Mountain News 

Aspen, Sun Peaks set new industry standard

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New Yorker ’toons at the Beav

BEAVER CREEK, Colo. — It seems like every ski town now has a film festival of some sort. But how many have cartooning festivals?

That’s the plan at Beaver Creek, which will host eight of the best-known cartoonists from The New Yorker magazine Jan. 6-8. It’s being called the "Humor on the Slopes" Cartooning Festival.

For Beaver Creek, it’s a good demographic fit, as nearly 10 per cent of all visitors come from New York City. Too, readers of The New Yorker tend to be highly educated and affluent. Ditto for visitors to Beaver Creek.

If the cartooning festival succeeds this year, it will be repeated.

Janet Leigh honoured

SUN VALLEY, Idaho — For understandable reasons, Sun Valley did not rename one of its beginner runs "Psycho." That’s the film for which Janet Leigh was best known. She played the role of Marion Crane, the victim of a stabbing in a shower stall.

Instead, the resort is calling the run "Leigh Lane." Her daughter, Jamie Lee Curtis, who is also an actress and also a part-time resident of the Ketchum/Sun Valley area, helped dedicate the renamed run. Her mother, Curtis told the Idaho Mountain Express, deeply loved Sun Valley for 40 years. She died in October 2004.

Bow baseline sought

BANFF, Alberta — Activists are pushing for a more in-depth investigation on the health of the Upper Bow River.

The river’s tributaries are dammed, while both the transcontinental highway and railroads have created impacts, as have the various towns along its banks, including Banff and Canmore.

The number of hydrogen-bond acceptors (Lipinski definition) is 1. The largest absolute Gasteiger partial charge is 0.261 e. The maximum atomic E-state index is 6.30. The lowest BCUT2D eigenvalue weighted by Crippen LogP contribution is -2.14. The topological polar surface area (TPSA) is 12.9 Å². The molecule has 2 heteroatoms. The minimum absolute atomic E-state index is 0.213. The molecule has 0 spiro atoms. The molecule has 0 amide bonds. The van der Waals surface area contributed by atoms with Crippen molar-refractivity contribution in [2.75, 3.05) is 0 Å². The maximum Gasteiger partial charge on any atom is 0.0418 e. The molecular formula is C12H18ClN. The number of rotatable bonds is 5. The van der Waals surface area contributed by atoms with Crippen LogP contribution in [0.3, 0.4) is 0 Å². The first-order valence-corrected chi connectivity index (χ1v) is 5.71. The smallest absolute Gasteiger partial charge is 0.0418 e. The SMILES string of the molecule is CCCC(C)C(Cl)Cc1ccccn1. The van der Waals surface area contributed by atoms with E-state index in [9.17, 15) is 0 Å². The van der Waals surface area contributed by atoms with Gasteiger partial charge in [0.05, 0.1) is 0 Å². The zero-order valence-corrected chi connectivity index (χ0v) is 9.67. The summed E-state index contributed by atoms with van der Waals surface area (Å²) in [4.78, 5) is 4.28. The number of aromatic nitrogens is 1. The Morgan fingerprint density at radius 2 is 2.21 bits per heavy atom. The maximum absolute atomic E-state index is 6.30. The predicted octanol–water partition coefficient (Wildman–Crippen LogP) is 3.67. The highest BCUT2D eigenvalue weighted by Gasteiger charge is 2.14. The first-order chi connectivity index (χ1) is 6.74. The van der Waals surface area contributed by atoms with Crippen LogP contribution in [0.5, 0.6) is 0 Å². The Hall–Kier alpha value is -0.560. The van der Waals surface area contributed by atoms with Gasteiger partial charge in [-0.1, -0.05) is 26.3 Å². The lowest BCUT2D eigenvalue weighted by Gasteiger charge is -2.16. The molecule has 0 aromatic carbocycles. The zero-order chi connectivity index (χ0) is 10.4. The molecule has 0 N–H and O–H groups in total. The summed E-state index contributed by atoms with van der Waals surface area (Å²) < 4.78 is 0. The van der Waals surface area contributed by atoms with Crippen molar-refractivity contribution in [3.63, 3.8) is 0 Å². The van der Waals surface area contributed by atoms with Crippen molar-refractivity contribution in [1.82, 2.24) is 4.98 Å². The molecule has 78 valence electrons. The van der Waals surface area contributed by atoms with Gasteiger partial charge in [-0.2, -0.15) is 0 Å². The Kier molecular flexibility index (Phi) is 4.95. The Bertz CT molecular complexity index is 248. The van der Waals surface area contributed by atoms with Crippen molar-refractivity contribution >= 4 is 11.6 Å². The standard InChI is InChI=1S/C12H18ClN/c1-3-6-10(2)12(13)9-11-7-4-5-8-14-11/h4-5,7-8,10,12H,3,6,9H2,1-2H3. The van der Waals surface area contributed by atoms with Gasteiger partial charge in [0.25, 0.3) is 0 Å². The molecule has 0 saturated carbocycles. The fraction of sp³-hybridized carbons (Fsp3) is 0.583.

"We need an analysis of how cumulative impacts play a role in its health and how that health is affecting the ecosystem as a whole," Dan Bell, a flyfisherman, told the Rocky Mountain Outlook.

Vibrancy of the valley’s human settlements is dependent on health of the river ecosystem, Bell said. "We cannot afford to be so arrogant, or naïve, as to assume or hope to have a healthy, vibrant Bow River Valley until we have a healthy Bow River."

Among other problems, native fish have been extirpated in some sections.

In related news, Parks Canada, which operates Banff National Park is pressuring the railroad operator, Canadian Pacific, to remove all creosote-treated power poles discarded near water bodies. The railway discarded the 50-year-old poles because more advanced communications make them unnecessary.

Whitewater finally flows

GUNNISON, Colo. — Gunnison finally has water rights for its three-year-old whitewater park. The process cost the local Upper Gunnison River Water Conservancy District more than $500,000. Officials told the Crested Butte News that the settlement gives the local district the same decree they went to court to achieve, with a little less flows than they had requested.

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